Mobile phone carriers regularly use repeaters as part of their ordinary network management. If the device is installed and configured by the mobile carrier, the risk of interference to the telecommunications network is minimised. However, repeaters can also be used by end users without carrier permission. When used in this way, the repeater has the capacity to cause substantial interference to the cellular network and consequentially may adversely affect mobile services, including preventing access to emergency call services.

What’s changed?

The Department of Broadband, Communications and the Digital Economy (DBCDE) has amended the Radiocommunications Regulations 1993 (the Regulations) to incorporate a regulation to restrict the supply of mobile phone repeaters. The amended regulation came into effect 09 August 2013.

There are two main elements to the changes to the Regulations to ensure the supply of repeaters is subject to the restrictions under section 301 of the Radiocommunications Act 1992 (the Act). The first element is to specify cellular mobile repeaters as a class of radiocommunications devices for the definition of an ‘eligible radiocommunications device’ in subsection 301(4) of the Act. The second element of the changes to the Regulations is to include new administrative (record-keeping) requirements for suppliers of repeaters.

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What are the penalties?

It is an offence under the Act to operate an unlicensed radiocommunications device, or possess this device for the purpose of operation. A person found guilty of this offence may be imprisoned for two years for each offence. A body corporate may receive a penalty of up to $255,000 (1,500 penalty units) per offence (sections 46 and 47 of the Act). Other penalties may apply, such as the interference offence provisions at Part 4.2 of the Act.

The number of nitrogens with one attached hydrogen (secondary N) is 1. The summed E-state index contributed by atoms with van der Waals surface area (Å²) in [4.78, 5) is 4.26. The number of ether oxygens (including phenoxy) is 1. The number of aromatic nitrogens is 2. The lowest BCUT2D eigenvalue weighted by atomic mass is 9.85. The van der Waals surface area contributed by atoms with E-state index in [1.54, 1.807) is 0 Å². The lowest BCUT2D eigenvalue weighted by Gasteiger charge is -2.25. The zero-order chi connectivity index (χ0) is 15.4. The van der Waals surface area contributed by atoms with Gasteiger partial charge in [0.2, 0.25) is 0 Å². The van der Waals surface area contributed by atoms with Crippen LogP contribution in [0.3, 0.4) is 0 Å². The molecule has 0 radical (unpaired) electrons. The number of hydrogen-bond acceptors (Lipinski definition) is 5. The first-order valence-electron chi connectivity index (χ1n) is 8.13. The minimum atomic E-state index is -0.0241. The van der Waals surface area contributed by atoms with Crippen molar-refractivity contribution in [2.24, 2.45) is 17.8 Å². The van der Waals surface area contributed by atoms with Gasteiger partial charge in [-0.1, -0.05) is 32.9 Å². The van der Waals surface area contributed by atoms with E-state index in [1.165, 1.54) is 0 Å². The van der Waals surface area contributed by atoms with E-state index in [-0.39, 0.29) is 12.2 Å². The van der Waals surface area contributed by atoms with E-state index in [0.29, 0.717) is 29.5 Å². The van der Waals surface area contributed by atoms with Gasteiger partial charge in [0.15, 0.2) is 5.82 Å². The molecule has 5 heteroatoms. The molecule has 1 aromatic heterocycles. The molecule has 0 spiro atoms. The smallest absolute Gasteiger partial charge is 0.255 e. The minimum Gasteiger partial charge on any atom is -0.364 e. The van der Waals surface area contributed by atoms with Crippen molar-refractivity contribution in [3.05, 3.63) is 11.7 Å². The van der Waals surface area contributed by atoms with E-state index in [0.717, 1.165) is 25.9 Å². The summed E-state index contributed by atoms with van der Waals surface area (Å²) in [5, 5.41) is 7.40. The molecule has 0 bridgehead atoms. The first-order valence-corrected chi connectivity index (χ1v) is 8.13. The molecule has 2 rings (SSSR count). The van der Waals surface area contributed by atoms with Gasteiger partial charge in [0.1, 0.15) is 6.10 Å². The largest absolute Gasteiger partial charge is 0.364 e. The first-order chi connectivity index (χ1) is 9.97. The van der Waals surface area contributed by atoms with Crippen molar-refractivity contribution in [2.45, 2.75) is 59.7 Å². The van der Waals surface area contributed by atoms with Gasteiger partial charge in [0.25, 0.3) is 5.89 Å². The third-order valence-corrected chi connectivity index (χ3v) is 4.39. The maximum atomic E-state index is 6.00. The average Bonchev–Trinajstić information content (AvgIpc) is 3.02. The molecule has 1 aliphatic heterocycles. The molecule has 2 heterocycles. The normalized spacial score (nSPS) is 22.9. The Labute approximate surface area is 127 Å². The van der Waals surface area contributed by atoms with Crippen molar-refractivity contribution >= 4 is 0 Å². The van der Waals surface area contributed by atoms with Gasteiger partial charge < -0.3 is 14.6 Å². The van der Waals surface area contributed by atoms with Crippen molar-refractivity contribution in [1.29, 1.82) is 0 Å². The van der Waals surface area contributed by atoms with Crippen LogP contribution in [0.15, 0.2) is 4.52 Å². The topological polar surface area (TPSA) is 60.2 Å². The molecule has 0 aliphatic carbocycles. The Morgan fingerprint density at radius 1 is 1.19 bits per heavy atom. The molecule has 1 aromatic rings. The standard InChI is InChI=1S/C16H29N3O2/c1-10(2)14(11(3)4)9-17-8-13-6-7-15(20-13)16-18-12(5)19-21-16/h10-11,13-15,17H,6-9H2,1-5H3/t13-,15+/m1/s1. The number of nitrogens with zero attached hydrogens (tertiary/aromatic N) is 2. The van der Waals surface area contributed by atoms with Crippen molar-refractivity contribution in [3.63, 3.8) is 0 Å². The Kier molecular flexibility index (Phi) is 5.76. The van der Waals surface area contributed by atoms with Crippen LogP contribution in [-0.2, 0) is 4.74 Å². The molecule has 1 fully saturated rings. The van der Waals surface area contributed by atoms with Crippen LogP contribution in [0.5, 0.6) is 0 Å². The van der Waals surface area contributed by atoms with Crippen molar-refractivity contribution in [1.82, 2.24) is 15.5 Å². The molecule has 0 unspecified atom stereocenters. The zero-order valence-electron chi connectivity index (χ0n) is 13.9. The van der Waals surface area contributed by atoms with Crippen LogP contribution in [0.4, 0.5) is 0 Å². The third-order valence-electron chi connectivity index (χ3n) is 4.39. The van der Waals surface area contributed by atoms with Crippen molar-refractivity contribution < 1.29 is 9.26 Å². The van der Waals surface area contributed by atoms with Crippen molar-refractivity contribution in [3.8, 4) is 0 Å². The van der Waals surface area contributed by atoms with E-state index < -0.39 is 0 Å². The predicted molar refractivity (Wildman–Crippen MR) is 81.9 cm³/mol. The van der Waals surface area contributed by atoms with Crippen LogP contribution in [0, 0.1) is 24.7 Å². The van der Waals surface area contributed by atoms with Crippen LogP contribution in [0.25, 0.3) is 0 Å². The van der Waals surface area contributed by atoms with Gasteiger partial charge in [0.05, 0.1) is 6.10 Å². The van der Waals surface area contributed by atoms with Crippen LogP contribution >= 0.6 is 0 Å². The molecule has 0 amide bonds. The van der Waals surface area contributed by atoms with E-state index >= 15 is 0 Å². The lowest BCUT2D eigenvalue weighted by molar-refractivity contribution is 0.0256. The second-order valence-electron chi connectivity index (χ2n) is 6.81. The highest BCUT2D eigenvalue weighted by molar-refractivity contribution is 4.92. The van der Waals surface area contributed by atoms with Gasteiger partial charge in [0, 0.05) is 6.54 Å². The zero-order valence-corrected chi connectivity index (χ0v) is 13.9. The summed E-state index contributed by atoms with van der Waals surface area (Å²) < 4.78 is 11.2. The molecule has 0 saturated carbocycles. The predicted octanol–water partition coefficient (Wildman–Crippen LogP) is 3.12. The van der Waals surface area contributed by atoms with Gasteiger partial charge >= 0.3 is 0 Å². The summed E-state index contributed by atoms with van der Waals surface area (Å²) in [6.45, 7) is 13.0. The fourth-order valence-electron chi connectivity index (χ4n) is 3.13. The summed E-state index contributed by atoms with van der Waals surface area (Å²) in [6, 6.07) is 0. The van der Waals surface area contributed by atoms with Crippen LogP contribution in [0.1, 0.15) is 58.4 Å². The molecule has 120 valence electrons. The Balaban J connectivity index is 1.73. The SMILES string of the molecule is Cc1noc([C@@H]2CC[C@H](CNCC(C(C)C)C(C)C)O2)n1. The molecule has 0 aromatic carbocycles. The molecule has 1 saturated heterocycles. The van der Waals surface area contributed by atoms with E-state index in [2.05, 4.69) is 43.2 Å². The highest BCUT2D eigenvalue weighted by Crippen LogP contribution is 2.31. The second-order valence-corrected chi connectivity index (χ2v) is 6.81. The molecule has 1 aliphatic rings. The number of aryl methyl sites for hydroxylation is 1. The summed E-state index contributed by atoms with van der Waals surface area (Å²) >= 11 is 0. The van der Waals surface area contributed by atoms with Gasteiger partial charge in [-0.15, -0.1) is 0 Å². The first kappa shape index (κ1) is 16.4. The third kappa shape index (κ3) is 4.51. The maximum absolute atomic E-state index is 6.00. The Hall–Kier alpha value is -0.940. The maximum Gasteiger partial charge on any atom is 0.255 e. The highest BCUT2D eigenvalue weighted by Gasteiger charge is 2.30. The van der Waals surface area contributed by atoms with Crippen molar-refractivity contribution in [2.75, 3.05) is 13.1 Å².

How do I report information?

If you have any information regarding the supply of online non-compliant products, please contact the ACMA's Customer Service Centre on 1300 850 115 or info@acma.gov.au.

Online supply

What's the issue?

Some electronic devices designed for markets other than Australia may not be properly tested and may not operate on the appropriate Australian frequencies. Such devices may cause interference to various radiocommunications and telecommunications services.

Under Australian regulation, a supplier (an Australian manufacturer or importer or their authorised Australian agent) must satisfy the requirements of the relevant labelling notices before electronic devices are supplied in Australia. Under these regulatory arrangements, a supplier is required to ensure compliance with all applicable mandatory standards, label devices with a compliance label and maintain compliance documentation.

More information

  • Compliance marks information
  • New single compliance mark-RCM
  • ACCC Factsheet - Online shopping - when things go wrong

How do I report information?

If you have any information regarding the online supply of non-compliant products, please contact the ACMA's Customer Service Centre on 1300 850 115 or info@acma.gov.au.

Last updated: 03 May 2017